The ownership of Ballbunion Castle passed from the Hare family to the local improvements committee in the 1900s. The castle has been a national monument since 1923, under the care of the Office of Public Works.
In the 1960s, the castle was sold to Kerry County Council which is responsible for maintaining the ruin. A souterrain leading from the south cliff face towards the castle was discovered in 1987, but because of a cave-in it stops before reaching the castle.
During the winter of 1998, the castle was struck by lighting and the upper part of the tower was destroyed. The 12-metre-high east wall is all that remains of the castle today. In 2014, the Office of Public Works carried out some remedial work to stabilise the castle wall and the foundations on one side of the castle.
A plaque on the castle’s east wall says ‘it stands as a memorial to the Bonyons, a proud and powerful family from whom today’s beautiful town of Ballybunion takes its name.’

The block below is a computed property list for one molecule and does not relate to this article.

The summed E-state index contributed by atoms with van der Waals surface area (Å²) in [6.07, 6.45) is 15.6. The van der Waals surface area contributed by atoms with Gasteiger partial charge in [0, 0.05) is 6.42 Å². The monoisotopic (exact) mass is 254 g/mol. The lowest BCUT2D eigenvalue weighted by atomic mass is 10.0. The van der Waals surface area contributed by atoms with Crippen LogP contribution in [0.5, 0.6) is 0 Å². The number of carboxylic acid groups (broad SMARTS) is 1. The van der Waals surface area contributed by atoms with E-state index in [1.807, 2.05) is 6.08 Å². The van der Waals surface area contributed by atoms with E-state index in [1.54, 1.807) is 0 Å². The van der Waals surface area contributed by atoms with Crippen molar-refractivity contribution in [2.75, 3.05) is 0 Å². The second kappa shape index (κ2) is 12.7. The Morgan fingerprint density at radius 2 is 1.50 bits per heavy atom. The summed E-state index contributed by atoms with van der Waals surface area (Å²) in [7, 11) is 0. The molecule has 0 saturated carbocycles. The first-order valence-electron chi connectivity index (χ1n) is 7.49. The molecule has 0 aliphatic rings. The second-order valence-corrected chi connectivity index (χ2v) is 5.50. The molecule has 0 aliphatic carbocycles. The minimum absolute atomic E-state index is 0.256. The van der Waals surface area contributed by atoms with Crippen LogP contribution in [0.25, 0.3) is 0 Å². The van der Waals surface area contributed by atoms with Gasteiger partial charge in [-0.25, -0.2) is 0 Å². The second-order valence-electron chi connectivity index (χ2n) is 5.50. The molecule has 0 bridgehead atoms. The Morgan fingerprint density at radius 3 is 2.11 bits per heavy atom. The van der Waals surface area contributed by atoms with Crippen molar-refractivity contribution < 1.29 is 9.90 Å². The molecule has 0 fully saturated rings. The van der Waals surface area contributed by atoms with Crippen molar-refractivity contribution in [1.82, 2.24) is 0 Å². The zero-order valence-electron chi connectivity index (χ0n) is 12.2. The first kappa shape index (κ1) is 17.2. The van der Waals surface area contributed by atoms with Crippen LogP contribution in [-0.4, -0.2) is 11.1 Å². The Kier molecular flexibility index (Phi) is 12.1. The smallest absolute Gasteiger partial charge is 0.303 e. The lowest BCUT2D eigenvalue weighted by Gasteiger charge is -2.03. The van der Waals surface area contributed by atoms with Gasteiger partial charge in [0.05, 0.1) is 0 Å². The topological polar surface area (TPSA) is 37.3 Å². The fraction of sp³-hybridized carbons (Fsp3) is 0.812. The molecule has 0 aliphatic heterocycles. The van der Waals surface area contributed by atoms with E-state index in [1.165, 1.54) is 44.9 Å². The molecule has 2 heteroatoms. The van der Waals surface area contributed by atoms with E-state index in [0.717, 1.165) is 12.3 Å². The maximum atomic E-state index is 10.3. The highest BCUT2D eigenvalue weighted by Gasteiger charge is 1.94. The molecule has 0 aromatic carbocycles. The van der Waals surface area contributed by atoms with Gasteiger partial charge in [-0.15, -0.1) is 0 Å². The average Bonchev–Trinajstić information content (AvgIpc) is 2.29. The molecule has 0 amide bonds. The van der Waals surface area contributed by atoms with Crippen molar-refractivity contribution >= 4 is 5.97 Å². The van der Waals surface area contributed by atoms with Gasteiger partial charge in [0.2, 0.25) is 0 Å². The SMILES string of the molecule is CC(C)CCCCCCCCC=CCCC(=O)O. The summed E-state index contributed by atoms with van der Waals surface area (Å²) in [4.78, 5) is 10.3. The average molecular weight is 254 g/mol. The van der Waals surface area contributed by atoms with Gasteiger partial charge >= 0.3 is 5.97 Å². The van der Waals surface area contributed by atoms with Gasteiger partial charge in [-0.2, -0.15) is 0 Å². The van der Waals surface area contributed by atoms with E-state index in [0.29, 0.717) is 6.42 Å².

The castle ruins stand on an elevated point above the cliffs which extend below in both directions. It overlooks the mouth of the Shannon, and has magnificent views of the beaches, the cliffs and the Atlantic Ocean; on clear days, there are views as far as Loop Head and Dingle.
The beach on the south side of the castle is known as the ‘Men’s Beach’, while the one to the north is the ‘Ladies’ Beach.’ In the past, men would bathe on a separate beach from women and children, but this practice has not been observed for decades.
Meanwhile, ‘He who would valiant be,’ Percy Dearmer’s adaptation of John Bunyan’s words, remains John Bunyan’s only known hymn. The tune Monk’s Gate, arranged by Vaughan Williams, is named after a hamlet in West Sussex, on the A281, 4.3 km south-east of Horsham. It was there in December 1904 that Vaughan Williams first heard the tune when he heard Harriet Verrall of Monk’s Gate singing the English folksong ‘Our Captain Calls All Hands.’